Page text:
Is It Really Better to Buy in Bulk?

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  • Written By: Michael Pollick
  • Edited By: Bronwyn Harris
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  • Last Modified Date: 17 October 2019
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The question of whether or not to buy in bulk is not easy to answer definitively. Certainly there are consumer goods which can be sold much cheaper in bulk because of reduced shipping and packaging costs, but there are also other products which are not intended to be stored indefinitely or sold in larger size packaging. Paper goods, for instance, are often better to buy in bulk because they have a long shelf life and consumers buy significant amounts of the product over time anyway. Snack foods such as cookies, on the other hand, have a limited shelf life and consumers only buy them intermittently.

Bulk shopping in members-only warehouse stores has become very popular in recent years, primarily because consumers can readily see the price difference between products sold in bulk and their individually wrapped counterparts in traditional grocery stores. Even considering the cost of membership fees, shoppers at warehouse stores can still expect to save a significant amount of money on their grocery bills, plus reduce the number of shopping trips overall. By reducing the number of impulse shopping trips or emergency supply runs, shoppers can also save on fuel costs.


It is not always feasible to buy in bulk, however. Perishable foods such as milk, eggs and bread can easily spoil when bought in bulk. Some staple foods purchased in bulk can be safely frozen or stored in airtight containers, but this may necessitate the purchase of a large deep freezer or additional dry food storage containers. When the individual portions of food bought in bulk can be safely stored or consumed within a reasonable amount of time, it does make financial sense to buy in bulk whenever possible. This will not necessarily eliminate the need to visit a traditional grocery store for certain perishable foods or other items not generally sold in bulk.

Many shoppers at warehouse stores discover a number of specialty or exotic products not always available at traditional grocery stores. The benefit of having access to these hard-to-find foods may outweigh the upfront expenses of a membership fee and bulk shopping. A warehouse store may also keep their prices more stable than a traditional grocery store, so it makes sense to buy in bulk on a popular food item which tends to run out quickly, like snack chips and carbonated beverages.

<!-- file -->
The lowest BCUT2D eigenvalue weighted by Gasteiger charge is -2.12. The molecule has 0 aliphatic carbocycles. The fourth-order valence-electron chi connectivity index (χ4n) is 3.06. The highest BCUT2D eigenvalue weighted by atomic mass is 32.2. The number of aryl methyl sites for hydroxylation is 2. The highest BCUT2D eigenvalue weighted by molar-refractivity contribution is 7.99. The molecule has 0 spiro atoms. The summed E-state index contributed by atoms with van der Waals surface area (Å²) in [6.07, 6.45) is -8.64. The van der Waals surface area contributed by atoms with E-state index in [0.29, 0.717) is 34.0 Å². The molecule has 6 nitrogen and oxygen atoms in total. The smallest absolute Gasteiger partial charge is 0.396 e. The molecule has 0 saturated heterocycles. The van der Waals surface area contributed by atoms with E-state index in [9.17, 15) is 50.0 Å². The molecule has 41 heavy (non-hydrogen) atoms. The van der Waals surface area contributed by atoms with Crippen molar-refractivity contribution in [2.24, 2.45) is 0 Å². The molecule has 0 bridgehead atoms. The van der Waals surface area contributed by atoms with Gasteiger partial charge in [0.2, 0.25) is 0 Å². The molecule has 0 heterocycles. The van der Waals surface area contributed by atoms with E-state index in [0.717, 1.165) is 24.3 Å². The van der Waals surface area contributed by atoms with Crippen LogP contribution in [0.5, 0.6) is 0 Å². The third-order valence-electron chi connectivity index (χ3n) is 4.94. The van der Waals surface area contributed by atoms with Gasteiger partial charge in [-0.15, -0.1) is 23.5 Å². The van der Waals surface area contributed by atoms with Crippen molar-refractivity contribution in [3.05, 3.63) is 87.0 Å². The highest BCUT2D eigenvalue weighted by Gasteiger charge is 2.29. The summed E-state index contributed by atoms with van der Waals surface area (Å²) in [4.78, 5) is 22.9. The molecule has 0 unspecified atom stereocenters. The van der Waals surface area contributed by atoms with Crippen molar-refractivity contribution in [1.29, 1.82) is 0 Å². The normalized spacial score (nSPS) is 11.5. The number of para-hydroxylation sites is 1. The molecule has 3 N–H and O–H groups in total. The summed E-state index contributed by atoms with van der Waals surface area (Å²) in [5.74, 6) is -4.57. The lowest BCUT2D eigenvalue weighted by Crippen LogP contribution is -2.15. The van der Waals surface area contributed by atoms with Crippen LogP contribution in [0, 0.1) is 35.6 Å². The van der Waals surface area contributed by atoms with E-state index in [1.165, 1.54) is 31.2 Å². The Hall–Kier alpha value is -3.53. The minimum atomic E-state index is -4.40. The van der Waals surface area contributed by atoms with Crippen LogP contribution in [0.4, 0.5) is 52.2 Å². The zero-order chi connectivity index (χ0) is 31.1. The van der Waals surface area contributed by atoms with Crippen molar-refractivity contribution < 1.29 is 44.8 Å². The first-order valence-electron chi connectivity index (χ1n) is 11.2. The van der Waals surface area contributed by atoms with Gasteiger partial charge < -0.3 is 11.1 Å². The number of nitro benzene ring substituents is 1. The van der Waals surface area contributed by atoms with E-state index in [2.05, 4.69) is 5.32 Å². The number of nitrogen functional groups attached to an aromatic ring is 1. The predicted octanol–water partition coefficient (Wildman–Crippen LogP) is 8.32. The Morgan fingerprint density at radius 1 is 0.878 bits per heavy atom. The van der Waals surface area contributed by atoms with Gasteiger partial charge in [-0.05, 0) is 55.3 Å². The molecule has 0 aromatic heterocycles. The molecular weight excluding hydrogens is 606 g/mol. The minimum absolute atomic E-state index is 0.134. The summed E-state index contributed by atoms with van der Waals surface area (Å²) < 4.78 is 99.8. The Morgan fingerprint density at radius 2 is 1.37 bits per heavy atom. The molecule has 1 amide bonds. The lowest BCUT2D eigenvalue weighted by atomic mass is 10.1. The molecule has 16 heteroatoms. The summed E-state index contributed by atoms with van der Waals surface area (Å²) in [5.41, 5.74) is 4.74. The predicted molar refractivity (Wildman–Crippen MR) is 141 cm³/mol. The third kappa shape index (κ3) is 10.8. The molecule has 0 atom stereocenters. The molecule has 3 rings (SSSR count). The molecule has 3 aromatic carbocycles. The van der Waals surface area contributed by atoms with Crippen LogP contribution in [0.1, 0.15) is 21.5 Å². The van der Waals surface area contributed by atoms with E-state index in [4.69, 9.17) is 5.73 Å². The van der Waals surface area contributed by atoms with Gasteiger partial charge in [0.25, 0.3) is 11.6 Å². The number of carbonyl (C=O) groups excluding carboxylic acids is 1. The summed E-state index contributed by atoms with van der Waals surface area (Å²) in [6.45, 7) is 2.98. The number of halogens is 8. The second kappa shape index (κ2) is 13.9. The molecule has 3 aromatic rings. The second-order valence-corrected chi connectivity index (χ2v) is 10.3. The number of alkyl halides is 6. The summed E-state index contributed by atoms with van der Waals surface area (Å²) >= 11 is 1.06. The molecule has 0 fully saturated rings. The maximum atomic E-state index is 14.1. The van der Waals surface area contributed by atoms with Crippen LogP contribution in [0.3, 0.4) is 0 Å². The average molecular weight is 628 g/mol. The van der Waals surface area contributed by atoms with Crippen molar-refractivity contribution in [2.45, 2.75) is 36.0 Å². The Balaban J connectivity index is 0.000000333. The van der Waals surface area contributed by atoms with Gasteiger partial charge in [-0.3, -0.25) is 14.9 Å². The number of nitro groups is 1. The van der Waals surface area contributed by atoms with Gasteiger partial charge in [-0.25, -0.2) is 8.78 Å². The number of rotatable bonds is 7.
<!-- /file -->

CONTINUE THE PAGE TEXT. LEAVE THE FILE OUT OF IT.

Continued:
There's no way to say definitively that shopping in bulk is better than any other shopping philosophy. As a rule, products sold in bulk are less expensive per unit that products sold individually, but there are also a lot more units to consider. A large family with young children may do better by shopping in bulk, but a single person may not benefit as much from the experience. If a person can properly store the excess goods and can truly say a bulk purchase is a bargain for his or her personal needs, then it does make sense to buy in bulk. Otherwise, it may be a good idea to buy non-perishable or popular consumables in bulk, but find other ways to purchase other essential grocery items.


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Post 5

You can still buy perishable foods in bulk without worrying about shelf life. Just split the bulk goods with neighbors and friends and take only the amount that you can handle. You can even get real wholesale prices by placing big orders directly from distributors or farms. That's what we're doing in our neighborhood with the help of an online tool called SplitStuff.

Post 4

Bulk can make you fat if you eat too much because you get such big portions.

Post 3

When you buy in bulk you eat too much and waste too much. Therefore it's cheaper not to buy in bulk.

Post 2

Most of the foods I have found in the "warehouse" places are not the kind I eat. The foods seem to be of the highly processed kind. Buying chips and carbonated drinks is of the lowest priority of my shopping as I view these kinds of foods in a category of anti health foods. It has always amazed me of how many billions of dollars are paid for water, sugar, artificial flavoring and carbonation.

Post 1

I also buy nuts in bulk. Since I like to eat nuts, but also use them for baking, buying in bulk can be a wiser choice.

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